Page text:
WEINE, DIE VERZAUBERN (engl. SPELLBINDING WINES) presents carefully selected wines from the cold climate german speaking regions, for the time being from Germany and Austria. Delightful Estate Wines, excellent Village and Single Site Wines, a wide range of Grosse Gewächse (Grand Crus), aged Special Editions, all the way to wines, dry as well as sweet, that can well be called monumental!
Why is the focus here on the german speaking regions? What kind of wine is this, that speaks german? Does this have anything to do with language, or is it simply some common characteristics that unite the wines from Germany, Austria, Alsace, South Tyrol and yes, a small corner of Luxembourg? Is it the grapes, the climate or the stylistics? Also very interesting: can a wine from, say, New Zealand be called 'german speaking' in a broader sense?
Read more in the themes area WINE SPEAKS GERMAN!
That these wines are organic and vegan should be treated simply as background information - these wines and their producers are much too busy making great wines to derive their identity or worth from such terms, terms that are surely relevant, but not always 'cool' in all circles.
For me, wine is as much a process as a product.
What brought me to wine in the first place was not only taste, but also my fascination for processes. My relationship with wine and how it develops is also in process.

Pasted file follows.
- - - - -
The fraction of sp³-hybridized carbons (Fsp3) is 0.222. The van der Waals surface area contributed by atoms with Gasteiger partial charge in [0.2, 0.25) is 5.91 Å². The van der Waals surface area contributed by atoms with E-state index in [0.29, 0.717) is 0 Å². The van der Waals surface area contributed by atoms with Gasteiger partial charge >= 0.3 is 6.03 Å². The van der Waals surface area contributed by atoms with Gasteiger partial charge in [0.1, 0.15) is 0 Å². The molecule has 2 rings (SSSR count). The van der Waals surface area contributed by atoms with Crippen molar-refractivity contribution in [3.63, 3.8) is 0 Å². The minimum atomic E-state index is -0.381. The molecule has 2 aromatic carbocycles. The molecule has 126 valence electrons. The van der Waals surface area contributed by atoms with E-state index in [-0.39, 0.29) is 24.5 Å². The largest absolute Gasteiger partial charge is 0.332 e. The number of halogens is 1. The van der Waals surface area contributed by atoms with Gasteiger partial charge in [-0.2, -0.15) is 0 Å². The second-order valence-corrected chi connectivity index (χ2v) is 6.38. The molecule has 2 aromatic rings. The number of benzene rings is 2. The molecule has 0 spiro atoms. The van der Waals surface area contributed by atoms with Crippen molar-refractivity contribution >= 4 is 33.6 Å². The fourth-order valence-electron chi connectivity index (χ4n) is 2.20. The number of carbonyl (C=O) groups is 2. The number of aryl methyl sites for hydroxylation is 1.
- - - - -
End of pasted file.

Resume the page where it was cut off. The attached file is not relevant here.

Historically speaking, wine has always been in process over centuries and generations. In the vineyard, the cellar, the bottle, the glass or in our memories - always changing, never static. Each vintage narrates the story of the year in which it was created.
Even the climate is changing, changing the wine and demanding adaptation.
The vine goes through a process. Starting from the still unproductive young vine, through the first vintages, the roots penetrating deeper through layers of soil, each layer narrating its own story in the bottle. The special characteristics of each year, each lot of land, each step of the multi-step harvest - sometimes even each barrel - results in another wine.
A unique process takes place in each vintner-cellar until the wine is bottled. The time spent in the bottle is also a process. Depending upon whether a bottle is opened today, after a few years or decades, the same wine is always a different wine.
Even the opened bottle is in process. Soon after opening, after a while, after a few hours, on the next day...the same wine is always a different wine.
The enjoyment of wine is always a snapshot of the moment. To talk about wine as a constant therefore doesn't really make sense to me.